Dr Gary
Dr GaryCA 2012-04-14 09:27:26 -0500 Report


Great to hear from you. Thanks! I know that you work very hard without much support. That's gotta be rough. Good idea to do what you can but not push yourself too hard, to take good care of yourself as much as you can. Nobody has to be perfect, nobody has to be Martha Stewart except for Martha Stewart.

Hope you are doing well!


JSJB 2012-04-12 04:00:53 -0500 Report

Since being pre diagnosed with DB nothing has changed in the house chores. My wife has her health problems but continues to be active. I still work and come home to do chores around the house. I have two sons living at home who are a big help but I feel keeping active helps the body. There are times I act like I am still in my 20's which bugs my grand daughter who tell me to act my age but if I did "hate to think what I would be like" I would not survive. I never think I am old or have a condition, maybe that is what keeps me going and feeling young. Bike season is around the corner and the veggie garden needs some work.

Dr Gary
Dr GaryCA 2012-04-14 09:25:27 -0500 Report


Thanks a lot for checking in here. I haven't been in touch with you for quite awhile.

I like your attitude, staying as active as possible, taking the best care of yourself possible. I am not a physician, but from my experience it seems to me that it is important is to stay active but also not to push yourself too hard. Sounds like you have found an activity level that works for you. And it sounds like your sons are pitching in along with you.

As I get older myself, I constantly tell myself that age in all in the mind. Sometimes by body begs to differ.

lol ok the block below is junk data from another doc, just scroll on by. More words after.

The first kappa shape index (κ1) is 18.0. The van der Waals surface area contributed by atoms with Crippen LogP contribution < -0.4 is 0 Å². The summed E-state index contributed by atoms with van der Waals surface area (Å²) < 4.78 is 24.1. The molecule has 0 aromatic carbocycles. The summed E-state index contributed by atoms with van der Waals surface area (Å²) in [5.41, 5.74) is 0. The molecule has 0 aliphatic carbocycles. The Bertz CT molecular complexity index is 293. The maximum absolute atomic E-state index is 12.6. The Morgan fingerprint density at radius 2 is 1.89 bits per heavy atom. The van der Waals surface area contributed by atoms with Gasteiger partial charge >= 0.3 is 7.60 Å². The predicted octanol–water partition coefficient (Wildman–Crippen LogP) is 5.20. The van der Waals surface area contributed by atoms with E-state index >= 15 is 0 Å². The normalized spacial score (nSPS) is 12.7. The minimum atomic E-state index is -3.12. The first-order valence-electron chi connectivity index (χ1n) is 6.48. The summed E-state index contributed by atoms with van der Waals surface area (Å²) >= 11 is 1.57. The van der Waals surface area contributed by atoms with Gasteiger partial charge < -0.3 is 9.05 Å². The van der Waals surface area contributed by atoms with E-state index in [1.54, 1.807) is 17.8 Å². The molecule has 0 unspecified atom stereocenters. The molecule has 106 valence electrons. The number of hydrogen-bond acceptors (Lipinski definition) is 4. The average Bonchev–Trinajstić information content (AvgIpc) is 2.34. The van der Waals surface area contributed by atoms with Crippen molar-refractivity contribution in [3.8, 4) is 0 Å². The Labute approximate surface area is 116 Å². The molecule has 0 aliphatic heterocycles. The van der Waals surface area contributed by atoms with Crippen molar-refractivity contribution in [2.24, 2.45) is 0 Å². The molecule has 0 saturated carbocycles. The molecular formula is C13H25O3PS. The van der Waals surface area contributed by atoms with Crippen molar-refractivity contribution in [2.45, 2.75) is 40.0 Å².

Thanks again!


jayabee52 2012-04-13 15:58:25 -0500 Report

How is one "pre diagnosed with DB"?

JSJB 2012-04-14 17:22:36 -0500 Report

By a Doctor. From what I understand you do not have it but you sugar levels are high enough to worry about it and you are told you might get it if you do not change your ways so I guess that is what pre diaqnosed means. What is your meaning of it????

Caroltoo 2012-04-14 17:25:00 -0500 Report

That you have all the markers and are in the process of developing full blown diabetes, but your levels are not quite bad enough yet to trigger the formal diagnosis. Unless you make positive changes to stop it from happening, it will become diagnosible as diabetes.

Dr Gary
Dr GaryCA 2012-04-14 20:15:08 -0500 Report

Carol, this is really interesting. I wondered how that worked. I have also hear people refer to themselves as pre-diabetic.

JSJB 2012-04-15 07:12:42 -0500 Report

This is what my doctor said to me when he saw my sugar levels. The time it went to 165 he refered to it as "that is diabetes".

Caroltoo 2012-04-15 00:20:19 -0500 Report

I may be a point or two off here, but I believe it's fasting BGs of 120-125. Diabetes is arbitrarily set at 126.

JSJB 2012-04-15 07:16:32 -0500 Report

The doctor never gave me any ranges but gave me a meter and said to monitor my sugars in the am before breakfast and drinking any coffee and that would be between 4 and 5 am. When I first started I was in the 140-175 range. With dieting and exercise and meds, this morning read 93. Looking good.

red flower lady
red flower lady 2012-04-12 00:39:35 -0500 Report

We taught our children at a young age to pick up after themselves, so fortuately it has stuck now that they are grown. I was always a neat freak and made it fun for the kids. I let them be messy, but then clean it up. So, everyone pitches in and when I'm having a hard time, they help out more. If it was up to them, I wouldn't be allowed to do any chores, but you know, I like doing what I can.

It is so important for family to help each other. I tell friends to tell family that if they don't like doing chores, then tell them to clean up as they go along and it will make things easier for all. There is no sense in doing something twice.

Dr Gary